Many accountants take pride in helping clients by taking a logical and measurable approach to challenges, and finding the best outcome for them. So it stands to reason that a similar numerical rigour can also be used by accountants to potentially boost their own outcome for retirement.
Time is your friend
If you’re in your 40s or 50s, you will benefit from having a decent amount of time to further grow any assets you have already accumulated. It’s well recognised that to meaningfully increase the value of your investments you must take some risk – a longer timeframe helps you ride out the up and downs of yearly volatility, and allows you to benefit from the tremendous effects of compounding.
It’s worth assessing how much you may be paying now to have your money managed for you
Yet compounding can work to your detriment too. Consider the fees you pay as a normal part of having a portfolio managed for you. Whatever you pay in fees over, say, a 10 or 20-year timeframe will add up and eat into your pot during this period.
Obviously paying zero fees would be ideal, but realistically you will pay some. Yet paying just 1% less in fees makes a considerable difference over time. For example, for a £500,000 portfolio, growing at 5% a year, and with a fee difference of 0.65% vs 1.65%:
- in 10 years you would accrue more than £70,000 extra by paying 1% less in fees
- in 20 years you would amass more than £200,000 extra with a fee difference of 1%.
So it’s worth assessing how much you may be paying now to have your money managed for you – you may find you could take a higher income in retirement and enjoy a pot that lasts longer with the potential savings you could make.
If you invest mainly in equity income funds or developed world equities, you may not have enough diversification
It also makes sense to scrutinise how diversified you might be. While it’s common knowledge that a diversified portfolio sensibly spreads risk, you should gauge whether your investment mix is fit for purpose today (read more about the impact of recent global events).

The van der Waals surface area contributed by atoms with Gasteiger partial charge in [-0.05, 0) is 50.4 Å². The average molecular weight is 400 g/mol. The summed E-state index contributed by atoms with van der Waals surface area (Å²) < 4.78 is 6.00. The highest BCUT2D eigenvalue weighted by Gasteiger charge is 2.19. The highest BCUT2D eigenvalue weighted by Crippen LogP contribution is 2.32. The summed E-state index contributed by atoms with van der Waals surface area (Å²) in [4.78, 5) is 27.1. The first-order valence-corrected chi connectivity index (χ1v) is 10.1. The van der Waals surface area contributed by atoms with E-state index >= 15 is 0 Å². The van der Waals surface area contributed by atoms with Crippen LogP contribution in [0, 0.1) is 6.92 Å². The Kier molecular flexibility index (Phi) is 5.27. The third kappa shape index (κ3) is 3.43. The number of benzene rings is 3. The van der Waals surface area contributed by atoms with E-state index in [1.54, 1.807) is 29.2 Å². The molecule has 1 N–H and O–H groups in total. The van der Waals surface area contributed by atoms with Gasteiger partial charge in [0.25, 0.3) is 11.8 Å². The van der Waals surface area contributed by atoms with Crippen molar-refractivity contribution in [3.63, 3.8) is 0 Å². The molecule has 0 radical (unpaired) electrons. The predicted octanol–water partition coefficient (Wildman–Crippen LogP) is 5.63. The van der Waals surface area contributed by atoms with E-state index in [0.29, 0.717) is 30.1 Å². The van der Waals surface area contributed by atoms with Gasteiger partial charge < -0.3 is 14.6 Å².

So you should ensure that your portfolio can adapt, but also that it is truly diversified and optimally constructed. Yes, bonds may be a good idea, but US treasuries or UK gilts? Corporate bonds or emerging market debt? Finding the right mix requires careful investigation and appropriate action. If you invest mainly in equity income funds or developed world equities, you may not have enough diversification to suit your future needs.
Most UK readers will hardly need to be reminded of the benefit of tax wrappers, such as ISAs and pensions. There is not enough space here to concisely show worked examples of their value but, suffice to say, how you assign your capital each year (by making the most of your allowances) will help you maximise your outcome later.
It’s worth asking some questions to help you stay on the right track. In the UK, these might include:
- Are you making the most of a whole family’s ISA allowance each year? Even over 10 years, the difference between being inside the wrapper and outside is quite significant.
- Will you likely approach the pensions lifetime allowance (LTA) at some stage? If so, what steps can you take to mitigate the potential impact?
- To ensure your finances are even more efficient, are you making the most of your annual capital gains tax allowance?
It's important to keep track of the interplay between how much you set aside in either a pension or ISA – and even more so in retirement to calculate from where and what time you should draw from your investments. By putting an effective strategy in place earlier you can reap considerable rewards when you come to retire.
Crunching the numbers
If your retirement investment strategy doesn’t add up, you may need to revisit your sums. Accountants are often remarkably well placed to assess the anticipated value of their holdings, and to do the right thing to secure a pot that meets their needs and wishes.
Yet a little help doesn’t hurt – especially if it makes it easier to determine whether you should make some changes to your plans. Powerful online tools can help you gain a clearer picture of your finances over time and see how they could change.
You can model for various scenarios to see if, for example, planned pension contributions are sufficient to help you reach your goals. You can change variables such as tax rates, risk level, contributions and withdrawals to create a useful impression of how your finances could unfold.
And, of course, the old adage is true: it is never too soon to plan for retirement.
See also 'The struggle to fund retirement'